and then removed to Jefferson county, and settled on a farm owned by Jacob Trumbo, where they lived about one year and then removed
to Coffee Creek and entered 160 acres of land which they sold after a few years to Jacob Huffman, and which has since been known as
"Tommy Hill Farm".
While living on Coffee Creek Darius' brother joined the Rangers under Capt. Norris, and did duty in the block house
on the present farm of Solomon Deputy, about one year. They took several scouts on the frontier, and made one trip to Vincennes, where
they were discharged, and came back home. There was but one house at that time between Paris and the present line of the Indianapolis
and Jeffersonville railroad, and that was on Coffee Creek occupied by Solomon Deputy. At the age of 26, Darius married Miss Nellie
Wilson, and in a year or two moved to Cana where he has been located ever since, a period of about 48 years. When Mr. Robinson moved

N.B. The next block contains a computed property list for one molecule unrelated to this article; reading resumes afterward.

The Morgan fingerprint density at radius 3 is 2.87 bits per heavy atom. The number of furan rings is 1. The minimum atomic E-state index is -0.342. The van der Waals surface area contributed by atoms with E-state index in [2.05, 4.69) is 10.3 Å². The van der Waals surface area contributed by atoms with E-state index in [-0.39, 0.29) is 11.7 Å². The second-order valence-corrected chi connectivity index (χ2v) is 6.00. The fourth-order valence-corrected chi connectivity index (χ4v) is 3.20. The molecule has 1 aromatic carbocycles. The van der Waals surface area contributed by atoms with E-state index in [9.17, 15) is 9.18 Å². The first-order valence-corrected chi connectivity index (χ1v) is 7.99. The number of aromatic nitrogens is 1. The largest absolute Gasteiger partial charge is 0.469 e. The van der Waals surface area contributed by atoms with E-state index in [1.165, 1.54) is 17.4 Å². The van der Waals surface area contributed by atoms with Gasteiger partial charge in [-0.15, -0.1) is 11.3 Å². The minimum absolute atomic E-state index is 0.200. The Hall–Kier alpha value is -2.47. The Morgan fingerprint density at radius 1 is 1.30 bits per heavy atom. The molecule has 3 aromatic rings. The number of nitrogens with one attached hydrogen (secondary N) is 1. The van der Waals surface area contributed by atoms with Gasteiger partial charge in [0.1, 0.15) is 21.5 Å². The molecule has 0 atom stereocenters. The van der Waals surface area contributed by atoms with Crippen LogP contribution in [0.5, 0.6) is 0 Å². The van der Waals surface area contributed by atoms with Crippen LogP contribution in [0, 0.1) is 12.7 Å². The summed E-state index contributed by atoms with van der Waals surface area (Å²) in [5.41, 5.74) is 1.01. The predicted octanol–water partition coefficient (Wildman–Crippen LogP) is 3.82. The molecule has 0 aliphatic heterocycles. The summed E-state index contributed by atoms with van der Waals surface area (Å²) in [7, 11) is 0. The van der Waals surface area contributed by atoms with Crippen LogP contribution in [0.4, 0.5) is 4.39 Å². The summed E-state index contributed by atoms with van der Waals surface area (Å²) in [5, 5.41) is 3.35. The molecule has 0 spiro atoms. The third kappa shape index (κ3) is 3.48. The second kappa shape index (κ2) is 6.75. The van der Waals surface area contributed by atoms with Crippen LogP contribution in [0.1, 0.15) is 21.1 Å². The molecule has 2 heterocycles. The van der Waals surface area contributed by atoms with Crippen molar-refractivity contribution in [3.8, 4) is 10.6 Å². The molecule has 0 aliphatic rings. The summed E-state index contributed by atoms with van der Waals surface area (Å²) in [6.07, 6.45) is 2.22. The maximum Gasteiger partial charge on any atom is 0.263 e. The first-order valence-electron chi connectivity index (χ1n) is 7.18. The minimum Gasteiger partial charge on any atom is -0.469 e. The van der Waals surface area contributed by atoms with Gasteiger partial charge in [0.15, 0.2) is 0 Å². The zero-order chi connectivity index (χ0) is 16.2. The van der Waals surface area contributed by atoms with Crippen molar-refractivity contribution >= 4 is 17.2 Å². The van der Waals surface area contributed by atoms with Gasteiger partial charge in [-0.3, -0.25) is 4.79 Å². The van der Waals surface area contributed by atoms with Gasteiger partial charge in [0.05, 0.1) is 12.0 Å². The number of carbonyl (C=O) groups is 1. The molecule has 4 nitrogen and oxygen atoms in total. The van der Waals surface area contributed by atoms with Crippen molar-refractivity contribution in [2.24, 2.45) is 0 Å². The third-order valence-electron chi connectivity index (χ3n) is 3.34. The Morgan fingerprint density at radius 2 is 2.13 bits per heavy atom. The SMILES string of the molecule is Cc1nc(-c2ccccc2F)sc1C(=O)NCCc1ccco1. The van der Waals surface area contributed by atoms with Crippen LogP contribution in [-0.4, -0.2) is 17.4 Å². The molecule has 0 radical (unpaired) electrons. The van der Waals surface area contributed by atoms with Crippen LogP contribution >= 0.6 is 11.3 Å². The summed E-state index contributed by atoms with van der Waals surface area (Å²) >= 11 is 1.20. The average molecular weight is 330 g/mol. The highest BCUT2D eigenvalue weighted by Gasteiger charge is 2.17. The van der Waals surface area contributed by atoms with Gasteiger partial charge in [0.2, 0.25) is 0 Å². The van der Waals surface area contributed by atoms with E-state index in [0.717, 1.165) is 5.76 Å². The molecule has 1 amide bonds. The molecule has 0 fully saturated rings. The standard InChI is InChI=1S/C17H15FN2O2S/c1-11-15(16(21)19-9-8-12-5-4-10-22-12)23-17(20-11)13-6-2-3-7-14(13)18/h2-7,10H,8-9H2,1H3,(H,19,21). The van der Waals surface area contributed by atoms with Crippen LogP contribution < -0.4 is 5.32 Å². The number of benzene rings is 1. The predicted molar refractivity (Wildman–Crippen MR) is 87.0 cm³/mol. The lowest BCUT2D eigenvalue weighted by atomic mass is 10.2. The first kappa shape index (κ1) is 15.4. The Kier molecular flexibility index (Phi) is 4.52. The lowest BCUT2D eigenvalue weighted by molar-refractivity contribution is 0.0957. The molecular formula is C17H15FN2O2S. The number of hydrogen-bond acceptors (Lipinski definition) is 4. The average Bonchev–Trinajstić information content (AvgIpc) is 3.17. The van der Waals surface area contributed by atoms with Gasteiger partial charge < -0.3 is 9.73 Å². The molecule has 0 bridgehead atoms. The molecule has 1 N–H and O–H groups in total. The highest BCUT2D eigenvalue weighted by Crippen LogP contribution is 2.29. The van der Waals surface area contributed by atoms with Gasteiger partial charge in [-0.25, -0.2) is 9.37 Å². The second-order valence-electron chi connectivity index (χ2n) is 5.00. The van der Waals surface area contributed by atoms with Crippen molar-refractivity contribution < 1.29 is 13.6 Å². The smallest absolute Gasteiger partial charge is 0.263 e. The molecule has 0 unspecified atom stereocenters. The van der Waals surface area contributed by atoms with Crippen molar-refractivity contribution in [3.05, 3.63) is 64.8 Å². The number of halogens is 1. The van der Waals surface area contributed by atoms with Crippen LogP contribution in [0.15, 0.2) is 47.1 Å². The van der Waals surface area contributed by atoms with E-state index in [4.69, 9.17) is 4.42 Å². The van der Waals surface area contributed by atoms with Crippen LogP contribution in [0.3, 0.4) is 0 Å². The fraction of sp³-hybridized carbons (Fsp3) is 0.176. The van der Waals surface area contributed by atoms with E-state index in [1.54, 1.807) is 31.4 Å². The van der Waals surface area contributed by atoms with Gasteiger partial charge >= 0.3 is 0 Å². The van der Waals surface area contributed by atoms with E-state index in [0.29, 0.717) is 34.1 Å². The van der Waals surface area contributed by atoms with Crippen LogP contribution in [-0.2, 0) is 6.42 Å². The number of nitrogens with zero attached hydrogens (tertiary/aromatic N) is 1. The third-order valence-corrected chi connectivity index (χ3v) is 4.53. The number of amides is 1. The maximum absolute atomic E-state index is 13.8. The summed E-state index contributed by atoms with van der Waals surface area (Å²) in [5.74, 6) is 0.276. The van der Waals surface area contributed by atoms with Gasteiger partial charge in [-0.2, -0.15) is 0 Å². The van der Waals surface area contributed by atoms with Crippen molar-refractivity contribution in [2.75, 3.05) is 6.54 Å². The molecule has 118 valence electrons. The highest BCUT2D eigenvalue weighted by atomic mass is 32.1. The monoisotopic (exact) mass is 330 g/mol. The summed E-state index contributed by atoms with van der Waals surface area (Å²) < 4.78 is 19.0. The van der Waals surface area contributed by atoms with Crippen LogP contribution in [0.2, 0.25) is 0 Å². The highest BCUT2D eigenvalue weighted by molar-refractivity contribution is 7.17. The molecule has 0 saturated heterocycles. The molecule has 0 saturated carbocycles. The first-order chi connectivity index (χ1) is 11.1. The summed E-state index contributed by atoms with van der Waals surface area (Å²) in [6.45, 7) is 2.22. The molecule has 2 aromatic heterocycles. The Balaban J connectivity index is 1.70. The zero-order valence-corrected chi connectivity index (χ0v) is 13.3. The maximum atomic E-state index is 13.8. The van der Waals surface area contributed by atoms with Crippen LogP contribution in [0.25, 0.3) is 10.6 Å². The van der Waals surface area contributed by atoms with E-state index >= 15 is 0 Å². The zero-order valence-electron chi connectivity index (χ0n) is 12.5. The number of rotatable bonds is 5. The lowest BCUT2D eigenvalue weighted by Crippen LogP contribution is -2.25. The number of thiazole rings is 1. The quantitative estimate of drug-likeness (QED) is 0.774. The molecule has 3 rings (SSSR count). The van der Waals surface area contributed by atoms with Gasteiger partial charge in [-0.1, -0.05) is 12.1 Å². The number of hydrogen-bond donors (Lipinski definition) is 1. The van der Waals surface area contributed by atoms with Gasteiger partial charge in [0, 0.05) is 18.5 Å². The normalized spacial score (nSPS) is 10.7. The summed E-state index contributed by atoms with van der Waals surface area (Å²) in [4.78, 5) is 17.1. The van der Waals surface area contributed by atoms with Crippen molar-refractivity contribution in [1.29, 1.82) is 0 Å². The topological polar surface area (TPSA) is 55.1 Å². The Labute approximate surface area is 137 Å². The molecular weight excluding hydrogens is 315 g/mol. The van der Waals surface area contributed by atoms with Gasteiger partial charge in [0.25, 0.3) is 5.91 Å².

to Cana the only settlers within four miles were Enos Tobias, John Bridges, and Benjamin Graves. The nearest corn market was Madison
and the nearest grist-mill was near the present town of Newry, Jackson county. The next nearest mill was run by Zachariah Tannehill
near the town of Paris, (who also founded that town.)
Many settlers flocked in about this time and began raising corn which was done principally with the hoe. After the
corn began to mature it was almost impossible to keep the animals from destroying it. The settlers depended chiefly upon wild game
for their subsistance. The forests were alive with bear, deer, turkey and other wild game.